Japanese & Israeli trade officials and businessmen all agree: Japan has found a market in Israel, and the sake has just started flowing.
As America and Europe become ever more critical in foisting political agendas on their relations with Israel, the Jewish state is turning its eyes to the east – where it has found a natural ally in Japan, holder of the world’s third-largest GDP.
That alliance is advancing rapidly under the guidance of the Japan External Trade Organization (JETRO), a government-related group whose representatives at the Japanese Culture Week in Jerusalem told Arutz Sheva on Monday night they are witnessing something of a renaissance in Japanese-Israeli trade.
Kei Takagi, manager of JETRO’s branch in Tel Aviv, explained how his organization aids Japanese export to Israel, and likewise aids Israeli companies who want to enter the Japanese market.
“There’s a lot of talk of business,” Takagi tells me. “We are seeing a very large rise among Japanese businesspeople that have started arriving here (in Israel) in the last year.”
The food industry is a natural and easy first step in trade as the two countries grow closer. Kosher certification to ensure food products meet Jewish dietary laws are “a relatively new thing in Japan, although more and more food manufacturers are getting interested,” relates Takagi.
“On the one hand there aren’t many Jews in Japan; on the other hand the demand for kosher certification is not only in Israel, it’s also in the United States, in the West and Europe,” adds the JETRO manager, explaining how his organization has recently led a campaign to explain to Japanese companies the benefits of “going kosher.”
Their efforts have been rewarded, with a major Japanese sake label recently taking the plunge into the kosher – and the Israeli – market.
Re-Born in Israel
They say the way to a man’s heart is through his stomach. If that idiom is true, Born sake brewery and the Japanese and Israeli companies it has partnered with seem to have the recipe to sealing an alliance between Israel and Japan with their kosher traditional Japanese culinary delights.
As part of Arutz Sheva’s special coverage of Japanese Culture Week, I got the chance to taste a cup of the fine kosher rice wine on Monday night as I spoke with Atsuhide Kato, 11th generation president and CEO of Katoukichibee Shouten.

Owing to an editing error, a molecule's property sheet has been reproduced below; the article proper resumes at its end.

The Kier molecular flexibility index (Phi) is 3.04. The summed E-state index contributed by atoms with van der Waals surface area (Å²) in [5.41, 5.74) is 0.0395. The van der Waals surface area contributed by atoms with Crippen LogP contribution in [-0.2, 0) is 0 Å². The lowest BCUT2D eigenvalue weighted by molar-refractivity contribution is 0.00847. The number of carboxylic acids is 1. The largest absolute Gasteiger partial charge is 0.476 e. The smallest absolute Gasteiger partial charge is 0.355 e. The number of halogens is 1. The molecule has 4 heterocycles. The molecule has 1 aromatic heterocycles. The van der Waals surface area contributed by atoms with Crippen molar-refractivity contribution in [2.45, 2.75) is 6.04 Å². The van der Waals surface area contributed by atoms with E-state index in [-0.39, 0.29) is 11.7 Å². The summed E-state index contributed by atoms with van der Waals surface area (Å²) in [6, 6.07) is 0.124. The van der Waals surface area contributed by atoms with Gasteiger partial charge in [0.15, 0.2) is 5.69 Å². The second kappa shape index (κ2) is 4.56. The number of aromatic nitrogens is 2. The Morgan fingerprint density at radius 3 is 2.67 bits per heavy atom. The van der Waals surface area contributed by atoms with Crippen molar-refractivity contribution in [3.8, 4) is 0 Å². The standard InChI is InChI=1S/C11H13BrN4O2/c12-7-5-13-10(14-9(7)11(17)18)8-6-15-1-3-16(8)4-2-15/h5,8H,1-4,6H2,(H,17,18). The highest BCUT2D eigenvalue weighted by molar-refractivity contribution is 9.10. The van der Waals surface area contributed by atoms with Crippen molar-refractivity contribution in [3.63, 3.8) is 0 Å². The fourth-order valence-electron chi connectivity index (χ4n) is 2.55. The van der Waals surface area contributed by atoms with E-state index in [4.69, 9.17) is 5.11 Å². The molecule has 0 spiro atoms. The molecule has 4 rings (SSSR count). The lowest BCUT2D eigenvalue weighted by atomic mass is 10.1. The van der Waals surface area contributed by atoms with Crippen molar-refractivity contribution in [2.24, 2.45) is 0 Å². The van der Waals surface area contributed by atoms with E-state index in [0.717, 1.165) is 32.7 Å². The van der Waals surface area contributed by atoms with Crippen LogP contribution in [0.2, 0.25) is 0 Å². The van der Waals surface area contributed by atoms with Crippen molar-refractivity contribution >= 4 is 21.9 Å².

The sake brewery was founded in 1860, eight years before the Meiji period began, and its Born brand has won a staggering number of gold medals at sake and wine competitions both in Japan and worldwide.
Kato, dressed in a traditional jacket bearing the Born logo, tells me in Japanese that this is already his third time in Israel. However, he first came only last year, in a further glimpse into the rapid growth of Japanese interest in the Israeli market.
When asked his impressions of the Jewish state, Kato remarks on his pleasant surprise at the kindness of the Israeli people, and his positive impression of Jerusalem, the “city of peace.”
Thanks to his recent business contract with Israeli importing company Yama and Kedma, Kato plans to continue expanding his presence on the Israeli market, and to keep providing Israelis with top-quality traditional beverages.
“Food is culture”
Yama and Kedma helped bring Born to Israel together with its partner Yama Mizrah, a Japanese kosher food company that has already been exporting its delicacies to the American market, and now has begun concentrating on Israel.
Akihiro Monden heads the unique Japanese kosher company.
For me, unexpectedly meeting Monden at the event is a sort of reunion, as I last saw him in Japan during the winter of 2012, when I was accompanying a delegation of rabbis led by then-Chief Rabbi of Modi’in Rabbi David Lau as a translator.
Monden, who is no stranger to Israel, remains in close contact with Rabbi Lau – who right after the trip to Japan became Chief Ashkenazic Rabbi of Israel.
Back in Japan, a local office branch of New York’s OU and England’s KLBD kosher certification have been opened, Monden tells me. He adds that in addition to helping certify and export sake, he has also begun selling kosher Japanese tea and shiitake mushrooms in Israel.
Speaking about the event and its role in strengthening Israeli-Japanese ties, Monden remarks “this is what it is to get to know each other…after all, food is culture.”
Bringing the best to Israel
That sentiment was shared by Oren Shabo, Monden’s Israeli business partner and head of Yama and Kedma.
“Our principle is to create familiarity between the cultures,” emphasizes Shabo, explaining the philosophy behind his work. “Yama and Kedma only deals with premium food products after having them go through the process of kosher certification.”
Describing to me his latest partner Born, Shabo asserts that it is “the best sake in Japan today, and with the kashrut of KLBD, we are bringing it to Israel to make contacts between the cultures.”
At the moment Shabo is focusing his Japanese efforts on importing three types of sake and Japanese vodka – there are other types of products too, but he tells me “we will talk about them when they come.”